I am putting some 3/4 plywood on top of 2x6 framing joists on my flat garage roof. The framing is spaced 16oc. I figured that I place 4x8 plywood sheets in such way that their short edge will be resting on joists. The entire roof is 17 1/2' X 10 1/2' so it requires about 7 sheets total.

That brings up 2 questions:

  1. Do I need to space sheets from each other and from concrete walls of the garage? I heard that 8d nails used as spacers between sheets work well for it.

  2. How do I nail those edges? I mean - there would be only 3/4" (not even counting spacers) under the edge. Do I just nail so close to the edge? Will it work? Should I put nails at the edge toward the center of the joist or just straight down?

1 Answer 1


First concideration, I would encourage you to use a T&G roof sheathing such as AdvanTec instead of standard CDX plywood. This will give you a better fit and not have to worry about spacing gaps in the plywood. The price is comparable, so there is no cost advantage to using regular plywood.

The sheathing should be secured with 6d galv ring shank nails at apx 8" spacing. 1 5/8" coated drywall screws are great, but more time consuming to install. Don't use non galv common nails, as they tend to back out after a few years.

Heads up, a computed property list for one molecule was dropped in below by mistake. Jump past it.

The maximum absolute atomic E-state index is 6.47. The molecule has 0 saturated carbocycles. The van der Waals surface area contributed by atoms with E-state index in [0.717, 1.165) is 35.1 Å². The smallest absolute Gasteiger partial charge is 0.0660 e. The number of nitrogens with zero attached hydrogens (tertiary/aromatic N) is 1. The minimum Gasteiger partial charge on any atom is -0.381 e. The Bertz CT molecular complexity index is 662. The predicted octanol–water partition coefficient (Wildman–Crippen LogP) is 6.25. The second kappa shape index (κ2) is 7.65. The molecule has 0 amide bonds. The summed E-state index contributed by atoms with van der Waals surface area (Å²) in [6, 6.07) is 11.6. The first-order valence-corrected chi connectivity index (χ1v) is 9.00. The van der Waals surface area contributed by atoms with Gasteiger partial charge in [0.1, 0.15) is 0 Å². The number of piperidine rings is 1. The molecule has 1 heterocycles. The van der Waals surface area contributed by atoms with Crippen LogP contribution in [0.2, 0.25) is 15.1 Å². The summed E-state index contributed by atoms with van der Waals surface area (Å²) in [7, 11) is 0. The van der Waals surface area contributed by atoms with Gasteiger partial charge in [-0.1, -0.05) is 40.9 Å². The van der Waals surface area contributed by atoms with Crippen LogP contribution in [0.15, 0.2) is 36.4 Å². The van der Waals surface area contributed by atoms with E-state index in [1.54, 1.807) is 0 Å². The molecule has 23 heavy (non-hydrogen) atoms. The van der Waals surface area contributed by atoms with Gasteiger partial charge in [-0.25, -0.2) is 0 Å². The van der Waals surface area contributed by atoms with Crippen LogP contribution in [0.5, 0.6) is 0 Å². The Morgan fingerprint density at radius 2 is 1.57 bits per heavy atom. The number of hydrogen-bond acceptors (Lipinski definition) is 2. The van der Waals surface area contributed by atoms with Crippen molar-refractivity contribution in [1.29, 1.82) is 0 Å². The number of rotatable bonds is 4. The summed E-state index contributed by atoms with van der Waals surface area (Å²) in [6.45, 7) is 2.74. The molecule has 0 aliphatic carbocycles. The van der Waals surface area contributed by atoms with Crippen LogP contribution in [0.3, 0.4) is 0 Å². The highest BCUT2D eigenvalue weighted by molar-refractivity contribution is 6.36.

If your sheathing fits properly on the joists with 3/4" overlay, nailing straight down is fine as long as you bite into solid wood. A slight angle towards the joist is OK as long as the heads of the nails or screws don't protrude above the sheathing. Protruding nails can damage your roofing material, assuming you are not planning on using a layer of Grace Ice and Water shield under your final roofing materials.

  • One add: I would use zinc-coated or galvanized construction screws (e.g. SPAX) instead of coated drywall screws. I'm not a fan of drywall screws, coated or not, for anything besides drywall. Oct 1, 2011 at 14:04
  • @karl: My bad, the ceramic coated screws I was referring to are actually decking type screws. Guess I call all coarse threaded screws drywall screws. Galv decking types are fine also. I like the ones with square head inserts and my DeWalt impact driver. Go in slick, rarely strip and sink well. Oct 1, 2011 at 14:27
  • I should say however, my first choice is my trusty Bostitch 88 framer, with Bostitch 2 1/2 inch galv threaded ring nails set at 120 psi. Oct 1, 2011 at 14:33
  • Thanks for the answer. I already got PT plywood but not t&g unfortunatelly. I planned to nail it with 8d hot dip galvanized nails. I am happy to accept your answer but feel free to add more comments. I'd appreciate as much info as possible.
    – Uncle Meat
    Oct 1, 2011 at 15:13
  • and since I don't have t&g, how do I space it? Should I?
    – Uncle Meat
    Oct 1, 2011 at 15:26

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